A bill prohibiting pay discrimination based on gender unanimously passed the Alabama House of Representatives last week, surprising even its sponsor who is now hopeful it will become law.
“It gives me great hope that the bill may pass this session,” said Rep. Adline Clarke, D-Mobile. “If it received the unanimous vote of the House I'm hoping that it will receive at least overwhelming if not unanimous support of the Senate.”
The bill passed the House 98-0 on Wednesday.
Clarke said that equal pay is an issue of fairness for women and all workers.
“In this day and time, our paychecks aren't just disposable income,” Clarke said. “In one and two income households, both paychecks are needed for necessary expenses ... But a significant number of households are headed by women who have all of those same expenses and need equal pay for equal work in order to make ends meet.”
The bill mandates equal pay “for equal work” except in cases where pay is based on seniority, merit, systems based on “quantity or quality of production” or any other factor that is not gender-based.
Employers who don’t pay men and women equally would have to pay affected employees who pursue civil action an amount equal to the lost wages.
Lilly Ledbetter, an equal pay advocate from Jacksonville, said that gender-based wage discrimination is an issue that follows women for the extent of their careers and beyond, since many retirement plans are based on wage. Ledbetter’s equal pay lawsuit against Goodyear Tire and Rubber Company led to the passing of the Lilly Ledbetter Fair Pay Restoration Act by Congress in 2009.
“These are critical things,” Ledbetter said. “And you work to support you and your family and provide for your family. It's so critical that people get equal pay."
According to the American Association of University Women, Alabama ranks 48th in the nation on gender pay equity with women earning around 73 percent of what men earn. The national average is around 80 percent. The median salary for full-time, year-round working women in Alabama was around $35,400 in 2017. For men it was around $48,200.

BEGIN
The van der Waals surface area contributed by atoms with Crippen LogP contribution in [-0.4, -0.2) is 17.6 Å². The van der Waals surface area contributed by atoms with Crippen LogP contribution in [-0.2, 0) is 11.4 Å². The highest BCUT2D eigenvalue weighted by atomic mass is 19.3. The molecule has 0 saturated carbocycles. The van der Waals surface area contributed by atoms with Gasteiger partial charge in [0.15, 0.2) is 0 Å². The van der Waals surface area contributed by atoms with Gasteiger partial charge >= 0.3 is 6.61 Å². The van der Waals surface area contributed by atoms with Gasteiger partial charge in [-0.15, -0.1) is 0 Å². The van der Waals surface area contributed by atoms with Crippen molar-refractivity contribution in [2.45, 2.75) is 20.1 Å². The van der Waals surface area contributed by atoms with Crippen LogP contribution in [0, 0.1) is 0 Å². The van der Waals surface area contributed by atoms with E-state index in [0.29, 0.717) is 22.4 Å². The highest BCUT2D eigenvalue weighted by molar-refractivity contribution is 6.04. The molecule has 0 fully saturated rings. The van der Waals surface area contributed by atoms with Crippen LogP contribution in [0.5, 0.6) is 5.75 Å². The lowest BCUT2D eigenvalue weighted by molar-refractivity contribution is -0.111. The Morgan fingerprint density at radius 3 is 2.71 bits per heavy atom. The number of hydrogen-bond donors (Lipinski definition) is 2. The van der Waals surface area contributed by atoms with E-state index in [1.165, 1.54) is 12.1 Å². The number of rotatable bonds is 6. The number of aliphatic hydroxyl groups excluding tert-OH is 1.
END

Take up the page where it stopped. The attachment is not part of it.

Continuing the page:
That difference, according to Ledbetter, affects the quality of life of women and their families, limiting the education and housing they can attain, the kind of food and medical care they can afford and more purchasing decisions that impact women and their families.
"When women are not compensated fairly and equitably that limits what they can buy for their families,” Ledbetter said. “And to me, if you were getting equal pay you could buy better food for your family. You might buy a bigger house. You might buy a better car. You definitely would be helping the economy in your community and the state. To me, it's just a win-win."
Clarke said she brought the bill up because she had heard complaints regarding equal pay from a few of her constituents. Currently, Alabama is one of two states that does not have equal pay legislation, along with Mississippi.
Even in female-dominated industries, a pay gap still exists. According to the American Association of University Women the industry with the largest number of women employed is registered nurses with over 2 million female employees. The average median salary in that field is around $65,600 for women and $71,600 for men.
Employees who want to bring a civil lawsuit against their employer under the bill have up to a year after they are made aware of the pay inequality to do so, Clarke said.
Rosemary Elebash, the Alabama state director for the National Federation of Independent Business, a small business advocacy group, originally opposed the bill, but worked with Clarke to make the bill more manageable for small businesses. The original bill called for employers of any size to maintain records on wages and job classifications for up to three years.
"If a business has 50 or fewer employees then those employees have to move around to just fill in where needs be on that particular day," Elebash said. "But if you have 50 or more employees then that business is likely to have an HR person on staff and that those employees have very specific job responsibilities."
Clarke’s original bill also included a provision that would prevent employers from retaliating against employees who pursued civil action under the bill, and a provision saying employers could not prohibit discussion about wages amongst employees. Both sections are absent in the bill as passed by the House.
Elebash said she and Clarke discussed removing the absent language due to the fact that federal law already says employers cannot prohibit discussion of wages or retaliate against employees over wage complaints.
Elebash said that in her experience equal pay discrepancies happen more often at large companies with more workers and that she has not had any complaints regarding pay discrepancies based on gender in her 16 years working with small businesses in Alabama.
Clarke said that she believes that most businesses of all sizes do not discriminate in pay, but that this legislation is necessary to protect workers when it does happen.
“I believe that most businesses – small, medium and large – do the right thing by their employees. I truly believe that,” Clarke said. “I would prefer to think it is not prevalent and does not happen that often in Alabama, or anywhere in our nation, in this day and time. But my constituents say that it does happen.”
The bill has been referred to the Senate committee on governmental affairs, according to Clarke.